Soh Grill House isn’t shy about having a gorgeous interior, or spacious white four-tops where there’s room for diners to rest their arms. This is a credit (presumably in huge part) to the induction vent-equipped grills. There is no smell of smoke here because the induction vents are so strong that steam and licking flames flow not upward, but outward into the vents. It’s as clean a Korean BBQ experience as one will ever find in the LA area.

The Meats

From the hanjungsal (pork jowl) to samgyeopsal (pork belly) to the rib-eye steak, beef belly and marinated short rib, all of Soh Grill House’s meats are top-notch. Hanjungsal is the snappy, unctuous little cube reminiscent of Kang Hodong Baekjeong’s best days, and stunningly, it’s the beef belly that’s an able stand-in for chadol baeggi. Usually a greasy, messy affair, the beef belly meat maillardizes on the grill at Soh’s, leaving little crispy golden-brown ribbons of nutty flavor.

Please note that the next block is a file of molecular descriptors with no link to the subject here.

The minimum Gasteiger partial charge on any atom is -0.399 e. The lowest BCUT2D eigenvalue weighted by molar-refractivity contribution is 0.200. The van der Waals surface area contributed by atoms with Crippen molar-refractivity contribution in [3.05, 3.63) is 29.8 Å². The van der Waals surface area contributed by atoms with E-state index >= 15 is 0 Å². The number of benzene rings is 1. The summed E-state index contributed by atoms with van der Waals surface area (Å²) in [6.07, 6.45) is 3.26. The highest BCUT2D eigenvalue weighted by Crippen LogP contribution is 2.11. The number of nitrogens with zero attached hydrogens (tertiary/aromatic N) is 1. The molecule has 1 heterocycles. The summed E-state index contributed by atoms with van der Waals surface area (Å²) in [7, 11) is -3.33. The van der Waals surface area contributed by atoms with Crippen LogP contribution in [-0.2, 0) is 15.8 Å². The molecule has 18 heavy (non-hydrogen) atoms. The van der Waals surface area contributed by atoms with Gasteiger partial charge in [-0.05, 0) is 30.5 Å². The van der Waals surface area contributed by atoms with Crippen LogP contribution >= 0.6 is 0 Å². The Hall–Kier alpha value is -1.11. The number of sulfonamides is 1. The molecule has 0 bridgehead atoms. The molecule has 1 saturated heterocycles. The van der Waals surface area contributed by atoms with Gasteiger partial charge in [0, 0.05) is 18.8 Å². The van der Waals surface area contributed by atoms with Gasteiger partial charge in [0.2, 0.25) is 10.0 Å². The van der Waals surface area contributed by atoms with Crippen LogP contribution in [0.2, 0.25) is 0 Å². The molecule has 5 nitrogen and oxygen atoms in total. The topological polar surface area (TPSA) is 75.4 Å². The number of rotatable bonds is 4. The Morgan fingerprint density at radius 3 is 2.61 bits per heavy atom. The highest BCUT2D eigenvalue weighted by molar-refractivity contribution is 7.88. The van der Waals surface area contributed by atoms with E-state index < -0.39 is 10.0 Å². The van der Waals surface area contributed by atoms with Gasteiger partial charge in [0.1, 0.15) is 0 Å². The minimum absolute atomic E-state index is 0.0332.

The “Dude’s Platter” at Soh Grill House
Uracha Chaiyapinunt

Marinade on the house-marinated short rib (galbi) isn’t the typical affair, either. The little morsels of short rib are slathered with minced garlic and green onion and just a whisper of soy, though the resultant effect is mostly beef with burnt garlic. It’s pretty before it cooks, but hardly the restaurant’s best offering.

The prime rib-eye is easily the restaurant’s best offering. It’s every bit USDA prime, speckled with fat, settling down at room temperature while the other meats get their turn on the grill. When the time comes to change the grill and begin cooking the steak, what arrives is not another steel pan, but a cast-iron skillet that’s equipped to give the beastly cut the perfect golden crust it deserves.

The Service

Korean BBQ runs into this quandary often: The meats at the upper echelon spots are generally equivalent, the ambiances vary widely, so how can a diner meaningfully differentiate? The answer, in Soh Grill House’s case, is unquestionably the service.

Having a server grill the meat for a table can oftentimes be the most frustrating part of a Korean BBQ experience. They’ll prepare the top quality meats in a hurry, sometimes to maddening, sub-optimal results. Diners and servers will wrestle over tongs, opening up the potential for hurt feelings or confusion, and — worst of all — poorly grilled pork belly or barely grayed beef slices.